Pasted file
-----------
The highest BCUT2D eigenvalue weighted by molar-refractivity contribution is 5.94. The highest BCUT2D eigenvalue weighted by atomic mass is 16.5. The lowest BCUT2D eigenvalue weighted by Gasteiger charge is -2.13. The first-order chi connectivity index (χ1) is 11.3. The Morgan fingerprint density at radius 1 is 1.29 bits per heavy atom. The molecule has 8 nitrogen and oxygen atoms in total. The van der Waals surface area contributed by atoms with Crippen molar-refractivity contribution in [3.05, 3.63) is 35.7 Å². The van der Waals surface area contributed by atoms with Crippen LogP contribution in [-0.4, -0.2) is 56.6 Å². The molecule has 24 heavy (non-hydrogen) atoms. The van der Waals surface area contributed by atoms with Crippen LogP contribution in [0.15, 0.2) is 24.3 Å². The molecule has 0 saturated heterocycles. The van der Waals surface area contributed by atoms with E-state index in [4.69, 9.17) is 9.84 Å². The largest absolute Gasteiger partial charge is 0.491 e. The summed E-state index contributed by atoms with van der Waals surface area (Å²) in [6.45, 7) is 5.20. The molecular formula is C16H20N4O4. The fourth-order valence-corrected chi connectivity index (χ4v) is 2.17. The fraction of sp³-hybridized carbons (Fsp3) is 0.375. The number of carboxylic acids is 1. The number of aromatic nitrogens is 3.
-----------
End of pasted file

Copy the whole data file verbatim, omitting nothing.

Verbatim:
The highest BCUT2D eigenvalue weighted by molar-refractivity contribution is 5.94. The highest BCUT2D eigenvalue weighted by atomic mass is 16.5. The lowest BCUT2D eigenvalue weighted by Gasteiger charge is -2.13. The first-order chi connectivity index (χ1) is 11.3. The Morgan fingerprint density at radius 1 is 1.29 bits per heavy atom. The molecule has 8 nitrogen and oxygen atoms in total. The van der Waals surface area contributed by atoms with Crippen molar-refractivity contribution in [3.05, 3.63) is 35.7 Å². The van der Waals surface area contributed by atoms with Crippen LogP contribution in [-0.4, -0.2) is 56.6 Å². The molecule has 24 heavy (non-hydrogen) atoms. The van der Waals surface area contributed by atoms with Crippen LogP contribution in [0.15, 0.2) is 24.3 Å². The molecule has 0 saturated heterocycles. The van der Waals surface area contributed by atoms with E-state index in [4.69, 9.17) is 9.84 Å². The largest absolute Gasteiger partial charge is 0.491 e. The summed E-state index contributed by atoms with van der Waals surface area (Å²) in [6.45, 7) is 5.20. The molecular formula is C16H20N4O4. The fourth-order valence-corrected chi connectivity index (χ4v) is 2.17. The fraction of sp³-hybridized carbons (Fsp3) is 0.375. The number of carboxylic acids is 1. The number of aromatic nitrogens is 3.